Nailor Services opened two years ago in a small building downtown that once housed an A & P. The best John can say about it is that “I’m still in business even though we don’t have enough business to get off food stamps.” He fixes computers that people bring in or he goes to their homes. He finds inexpensive programs and parts for his clients and recycles old computers. “People bring me computers they want to get rid of and I break them down and sell the metal and copper. That’s what gets me through the winter.” With Emily going to Head Start this fall, Sarah said she’ll have time to help him.
The Nailors are due soon for a redetermination of their food stamp allotment of $669 a month, John said, and this worries them. “The state’s been cutting a lot for the budget,” he said. A proposal to throw out the earned income tax credit entirely was dropped in the state legislature but lawmakers recently shrank the benefit by about one fourth.
Read more about the new faces of poverty through the “Children of Hard Times” series by Pulitzer Prize winning journalist Julia Cass.
Julia Cass is a journalist with more than 30 years of experience writing for newspapers, magazines and non-profit organizations. She has written extensively about civil rights, poverty and the prison system. As a reporter for the Philadelphia Inquirer for almost 20 years, she shared the Pulitzer Prize with other staffers for the paper’s coverage of the Three Mile Island nuclear accident. She also received an award for her reporting on the Pennsylvania prison system.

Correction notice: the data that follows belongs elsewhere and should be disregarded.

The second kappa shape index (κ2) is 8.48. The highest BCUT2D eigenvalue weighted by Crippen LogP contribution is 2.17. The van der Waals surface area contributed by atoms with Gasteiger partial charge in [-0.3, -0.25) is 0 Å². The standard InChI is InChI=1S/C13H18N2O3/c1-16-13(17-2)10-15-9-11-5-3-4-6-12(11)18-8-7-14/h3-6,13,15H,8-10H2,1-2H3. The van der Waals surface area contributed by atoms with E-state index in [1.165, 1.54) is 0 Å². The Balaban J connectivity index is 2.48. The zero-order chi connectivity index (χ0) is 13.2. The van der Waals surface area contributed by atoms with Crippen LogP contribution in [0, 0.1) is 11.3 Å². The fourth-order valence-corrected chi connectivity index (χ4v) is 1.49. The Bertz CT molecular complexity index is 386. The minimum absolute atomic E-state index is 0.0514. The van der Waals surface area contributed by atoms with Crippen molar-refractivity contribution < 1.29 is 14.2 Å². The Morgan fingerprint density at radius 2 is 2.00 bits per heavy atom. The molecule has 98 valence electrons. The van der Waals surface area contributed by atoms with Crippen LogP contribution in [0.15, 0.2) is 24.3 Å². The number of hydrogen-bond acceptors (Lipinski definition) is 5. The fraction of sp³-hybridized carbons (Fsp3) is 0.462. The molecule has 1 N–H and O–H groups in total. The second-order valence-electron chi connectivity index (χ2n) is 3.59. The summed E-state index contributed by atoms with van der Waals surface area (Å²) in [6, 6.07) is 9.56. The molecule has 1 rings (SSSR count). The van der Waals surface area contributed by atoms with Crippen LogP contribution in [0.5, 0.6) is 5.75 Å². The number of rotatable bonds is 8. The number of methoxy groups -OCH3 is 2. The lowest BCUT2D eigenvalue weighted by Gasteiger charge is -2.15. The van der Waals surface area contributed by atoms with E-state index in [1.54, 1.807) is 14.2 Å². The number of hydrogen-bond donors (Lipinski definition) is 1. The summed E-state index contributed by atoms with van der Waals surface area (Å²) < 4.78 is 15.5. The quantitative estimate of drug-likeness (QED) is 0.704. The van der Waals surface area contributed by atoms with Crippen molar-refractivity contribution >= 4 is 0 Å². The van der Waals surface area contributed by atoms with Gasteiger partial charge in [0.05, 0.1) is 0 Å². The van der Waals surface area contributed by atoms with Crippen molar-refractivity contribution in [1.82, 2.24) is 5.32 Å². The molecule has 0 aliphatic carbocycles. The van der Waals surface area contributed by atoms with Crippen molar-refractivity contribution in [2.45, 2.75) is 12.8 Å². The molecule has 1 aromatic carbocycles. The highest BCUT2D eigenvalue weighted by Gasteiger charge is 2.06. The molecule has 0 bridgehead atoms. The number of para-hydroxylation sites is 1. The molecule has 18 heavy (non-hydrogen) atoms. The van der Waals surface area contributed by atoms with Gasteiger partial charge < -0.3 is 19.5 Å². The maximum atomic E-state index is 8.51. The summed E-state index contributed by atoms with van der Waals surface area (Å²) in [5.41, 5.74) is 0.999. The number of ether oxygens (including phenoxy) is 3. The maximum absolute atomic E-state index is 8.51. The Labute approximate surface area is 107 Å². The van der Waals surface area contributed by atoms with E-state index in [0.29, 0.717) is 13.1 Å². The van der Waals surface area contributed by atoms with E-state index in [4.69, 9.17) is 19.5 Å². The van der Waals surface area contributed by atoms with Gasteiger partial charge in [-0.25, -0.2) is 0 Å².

She is the co-author of Black in Selma: The Uncommon Life of J.L. Chestnut Jr, published in 1990 by Farrar Straus and Giroux. It won the America Bar Association Award for best writing about the legal system that year and the Lillian Smith Award for writing about the South.
She has also worked as managing editor of the Sunday magazine of the San Jose Mercury News and as executive editor of the Buenos Aires Herald, an English language daily newspaper in Argentina. In addition, she has trained journalists and journalism students in enterprise reporting in Panama and Botswana. Several years ago, she contributed to writing CDF’s Cradle to Prison Pipeline® report. More recently she wrote Held Captive: Child Poverty in America for CDF.
She is now a freelance writer living temporarily in New York City. Her home is in New Orleans, La.